13. MediaSentry finds individuals using P2P networks to share music files over the Internet. Just as any other user on the same P2P networks as these individuals would be able to do, MediaSentry is able to detect the infringement of copyrighted and works and identify the


users IP addresses because the P2P software being used by those individuals has file-sharing features enabled.

14. For each suspected infringer, MediaSentry downloads a number of the music files that the individual is offering to other users on the P2P network. Those music files for each such individual are listed in Exhibit A to the Complaint. MediaSentry assigns an identification number to each individual for which it detects copyright infringement and gathers additional evidence for each individual, such as metadata accompanying each file being disseminated that demonstrates that the user is engaged in copyright infringement. That evidence includes download data files that show for each music file the source IP address, user logs that include a complete listing of all files in the individual's share folder at the time, and additional data that track the movement of the files through the Internet.

15. After MediaSentry collects the evidence of infringement, the RIAA engages in a painstaking process to verify whether each individual was infringing. That process relies on human review of the evidence supporting the allegation of infringement. For each suspected infringer, the RIAA reviews a listing of the music files that the user has offered for download by others from his or her computer in order to determine whether they appear to be copyrighted sound recordings. The RIAA also listens to the downloaded music files from these users in order to confirm that they are, indeed, illegal copies of sound recordings whose copyrights are owned RIAA members. Exhibit A to the Complaint lists the details of these downloaded music files. In my role as Vice President, Anti-Piracy, I provide oversight over the review of the lists contained in Exhibit A to the Complaint and hereby attest to the veracity of those lists. The RIAA also reviews the other evidence collected by MediaSentry.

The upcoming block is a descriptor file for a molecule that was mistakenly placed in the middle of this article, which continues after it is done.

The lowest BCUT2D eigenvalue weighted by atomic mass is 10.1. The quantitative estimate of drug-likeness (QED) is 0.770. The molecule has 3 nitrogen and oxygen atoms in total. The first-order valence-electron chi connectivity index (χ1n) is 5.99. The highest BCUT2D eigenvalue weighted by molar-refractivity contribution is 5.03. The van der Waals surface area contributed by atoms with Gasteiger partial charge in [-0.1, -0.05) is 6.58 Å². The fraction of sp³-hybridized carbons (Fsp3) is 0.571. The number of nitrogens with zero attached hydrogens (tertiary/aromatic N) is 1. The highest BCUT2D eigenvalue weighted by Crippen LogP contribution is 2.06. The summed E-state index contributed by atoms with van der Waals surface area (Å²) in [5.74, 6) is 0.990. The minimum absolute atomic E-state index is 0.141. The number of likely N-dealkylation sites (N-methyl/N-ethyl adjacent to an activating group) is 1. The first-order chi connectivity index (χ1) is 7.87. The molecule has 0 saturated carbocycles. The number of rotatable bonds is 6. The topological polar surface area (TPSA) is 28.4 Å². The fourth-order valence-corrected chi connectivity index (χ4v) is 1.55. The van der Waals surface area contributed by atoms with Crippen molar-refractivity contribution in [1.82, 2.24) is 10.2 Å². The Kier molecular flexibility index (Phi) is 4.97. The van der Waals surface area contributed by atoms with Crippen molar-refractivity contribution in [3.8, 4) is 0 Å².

The Subpoena Process to Identify Copyright Infringers

16. The RIAA frequently has used the subpoena processes of Federal Rule of Civil Procedure 45 and the Digital Millenium Copyright Act ("DMCA") to obtain the names of infringers from ISPs. The RIAA typically has included in their subpoenas to ISPs an IP address and on which through its agent MediaSentry observed use of the IP address and a date and time on which the RIAA, through its agent, MediaSentry, observed use of the IP address in connection with allegedly infringing activity. In some instances, providing the IP address alone to the ISP has been enough to enable the ISP to identify the infringer. Providing the date and time further assists some ISPs in identifying infringers, especially ISPs that use "dynamic IP addressing" such that a single computer may be assigned different IP addresses at different times, including, for example, each time it logs into the Internet. 1

Once provided with the IP address, plus the date and time of the infringing activity, the infringer's ISP quickly and easily can identify the computer from which the infringement occurred (and the name and address of the subscriber that controls that computer), sometimes within matter of minutes.

17. Since 1998, the RIAA and others have used subpoenas thousands of times to learn the names, addresses, telephone numbers, and e-mail addresses of infringers for the purpose of bringing legal actions against those infringers. During recent litigation with Verizon (an ISP) relating to the DMCA process, Verizon conceded that, as an alternative to the DMCA process, Plaintiffs could file the "Doe" lawsuits and issue Rule 45 subpoenas to ISPs to obtain the true identities of infringing subscribers.


The RIAA's Identification of Infringers in This Case